MAY 18, 2009 11:32AM

It’s Not Fake, It’s Just Time Rearranged

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Michael: I think there’s a reason we chose this format.

     Because we’re movie—



(in unison): No.

Michael: Addicts? That’s not right.


Melissa: No. Why do all these words make it sound like a disorder?

Michael: Well, it does kind of seem that way, because we watch movies all the time, even though we don’t necessarily feel like it, and we can’t seem to stop.

Melissa: But there are times when we’ve gone whole months without watching a movie or even longer.

Michael: Months? That’s an exaggeration.

     Weeks, yes.

Melissa: Actually, no, we have gone months. Remember last December? We had about three Netflix checked out, and it took us until February to watch them.

Michael: No.

     But that’s because I have a terrible memory.

     But that doesn’t automatically mean you’re right.

Melissa: True, but I am right most of the time.

Michael: Maybe.

     Okay, let’s get back to what I started this off with.

Melissa: Right, so I think the closest would be “buffs,” but I don’t like that word, either.

Michael: Wait a minute, isn’t that cheating?

Melissa: No, because uh—

Michael: We typed that earlier, so you wouldn’t have necessarily said that now. I wouldn’t even know what you’re talking about.

Melissa: I don’t think I know what you’re talking about!

Michael: About bringing in what we had typed earlier to your line that began, “Right, so . . . ”

     You wouldn’t have said that right then.

     Or, you wouldn’t have said it exactly like that.

     I want perfect fidelity here!

Melissa: The problem is, we interrupted the process and started back up in the document, and now we have a lacuna in a palimpsest.

Michael: What is a lacuna and a palimpsest?

Melissa: A lacuna in a palimpsest is a hole in a document that’s been written and rewritten over.

Michael: And how is that like this?

Melissa: We’re now typing in the middle of a document, and we have text below, and text above, and we have to make them meet.

Michael: But we only had one line below—that line!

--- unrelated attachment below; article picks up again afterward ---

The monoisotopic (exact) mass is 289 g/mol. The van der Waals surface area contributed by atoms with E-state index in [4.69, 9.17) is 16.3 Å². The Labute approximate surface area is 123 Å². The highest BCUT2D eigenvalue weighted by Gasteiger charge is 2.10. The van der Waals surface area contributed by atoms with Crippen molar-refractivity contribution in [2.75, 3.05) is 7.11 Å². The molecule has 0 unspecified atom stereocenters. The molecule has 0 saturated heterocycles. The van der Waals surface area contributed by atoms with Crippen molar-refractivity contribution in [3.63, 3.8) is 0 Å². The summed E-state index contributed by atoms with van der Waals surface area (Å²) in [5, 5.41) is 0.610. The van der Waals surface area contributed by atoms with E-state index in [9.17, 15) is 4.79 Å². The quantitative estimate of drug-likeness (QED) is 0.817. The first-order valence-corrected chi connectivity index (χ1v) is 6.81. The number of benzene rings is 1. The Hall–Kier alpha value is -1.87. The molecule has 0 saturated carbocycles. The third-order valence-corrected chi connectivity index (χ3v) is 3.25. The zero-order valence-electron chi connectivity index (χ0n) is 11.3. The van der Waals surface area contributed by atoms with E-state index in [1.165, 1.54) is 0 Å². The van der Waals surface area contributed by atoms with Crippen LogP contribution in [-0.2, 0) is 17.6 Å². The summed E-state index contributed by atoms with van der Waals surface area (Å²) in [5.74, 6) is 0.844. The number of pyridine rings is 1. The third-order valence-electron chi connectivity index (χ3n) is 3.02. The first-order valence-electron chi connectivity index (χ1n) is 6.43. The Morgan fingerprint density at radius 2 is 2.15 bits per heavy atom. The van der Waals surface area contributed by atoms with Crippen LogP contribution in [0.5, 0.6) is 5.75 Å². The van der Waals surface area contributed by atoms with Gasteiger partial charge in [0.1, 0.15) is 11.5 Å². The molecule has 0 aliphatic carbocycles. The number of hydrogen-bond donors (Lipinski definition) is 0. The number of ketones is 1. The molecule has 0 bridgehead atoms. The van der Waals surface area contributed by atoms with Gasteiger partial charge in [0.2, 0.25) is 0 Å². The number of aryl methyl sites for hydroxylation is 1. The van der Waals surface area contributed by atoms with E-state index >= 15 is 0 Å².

Melissa: Nu-uh. Look at all those lines down there, starting with “Let’s look that up.”

Michael: I’m not keeping that.

Melissa: Oh, really? I thought we were.

Michael: Well, that’s where we began having the problems.

     Oh man, there’s actually a lot more, isn’t there?

Melissa: That’s what I was trying to tell you.

     I think we can still use it.

Michael: But now, everyone’s gonna know that we’re doing this fake little thing to match up to this part.

Melissa: It’s not fake, it’s just time rearranged.

Michael: It is fake.

     It’s like knowing about your own surprise party. A fake response.

Melissa: I know, but we did say those lines earlier, they’re—

Michael: That’s not what I’m saying!

     I’m saying that we have to fake it to make what we’re saying match into what was said earlier.

Melissa: I see what you mean.

Michael: Finally.

Melissa: So what do we do?

     We can’t delete it now that we’ve referred to it.

Michael: Sure we can.

     That doesn’t need an exclamation point. I don’t want exclamation points!

Melissa: I know what we can do.

Michael: What?

Melissa: We can introduce the section that came earlier that’s now below, and quote it.

     So we don’t have to fake it.

Michael: So you mean, we’re just gonna say, “And we said,” and then what we said?

Melissa: Yeah!

     And we said . . .

Michael: Let’s look that up.

Melissa: Um—

Michael: Put “um.”

     Oh, I wouldn’t have used this.

     Use Dictionary.

     We’re a “yellowish-beige color”?

     This is kind of boring. In a comforting way.

Melissa: No, it’s the second entry.

Michael: “a person who is enthusiastically interested in and very knowledgeable about a particular subject : a computer buff.”

Melissa: Okay, so that definition applies, but I still don’t like the word.

     Let’s check the thesaurus.

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